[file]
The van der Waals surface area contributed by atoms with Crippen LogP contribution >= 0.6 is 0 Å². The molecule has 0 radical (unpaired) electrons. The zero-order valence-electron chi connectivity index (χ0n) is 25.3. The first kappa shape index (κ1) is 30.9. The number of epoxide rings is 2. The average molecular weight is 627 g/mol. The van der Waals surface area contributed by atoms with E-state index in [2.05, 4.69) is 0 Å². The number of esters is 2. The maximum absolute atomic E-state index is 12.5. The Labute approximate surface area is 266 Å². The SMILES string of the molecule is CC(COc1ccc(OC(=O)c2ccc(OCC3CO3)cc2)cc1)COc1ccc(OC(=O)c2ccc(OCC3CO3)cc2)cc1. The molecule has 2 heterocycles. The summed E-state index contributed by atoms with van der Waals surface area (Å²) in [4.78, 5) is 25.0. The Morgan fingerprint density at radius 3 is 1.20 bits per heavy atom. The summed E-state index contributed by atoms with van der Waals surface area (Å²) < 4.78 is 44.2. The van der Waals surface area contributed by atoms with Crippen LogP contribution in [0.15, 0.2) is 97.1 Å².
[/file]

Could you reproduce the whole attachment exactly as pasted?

The van der Waals surface area contributed by atoms with Crippen LogP contribution >= 0.6 is 0 Å². The molecule has 0 radical (unpaired) electrons. The zero-order valence-electron chi connectivity index (χ0n) is 25.3. The first kappa shape index (κ1) is 30.9. The number of epoxide rings is 2. The average molecular weight is 627 g/mol. The van der Waals surface area contributed by atoms with E-state index in [2.05, 4.69) is 0 Å². The number of esters is 2. The maximum absolute atomic E-state index is 12.5. The Labute approximate surface area is 266 Å². The SMILES string of the molecule is CC(COc1ccc(OC(=O)c2ccc(OCC3CO3)cc2)cc1)COc1ccc(OC(=O)c2ccc(OCC3CO3)cc2)cc1. The molecule has 2 heterocycles. The summed E-state index contributed by atoms with van der Waals surface area (Å²) in [4.78, 5) is 25.0. The Morgan fingerprint density at radius 3 is 1.20 bits per heavy atom. The summed E-state index contributed by atoms with van der Waals surface area (Å²) < 4.78 is 44.2. The van der Waals surface area contributed by atoms with Crippen LogP contribution in [0.15, 0.2) is 97.1 Å².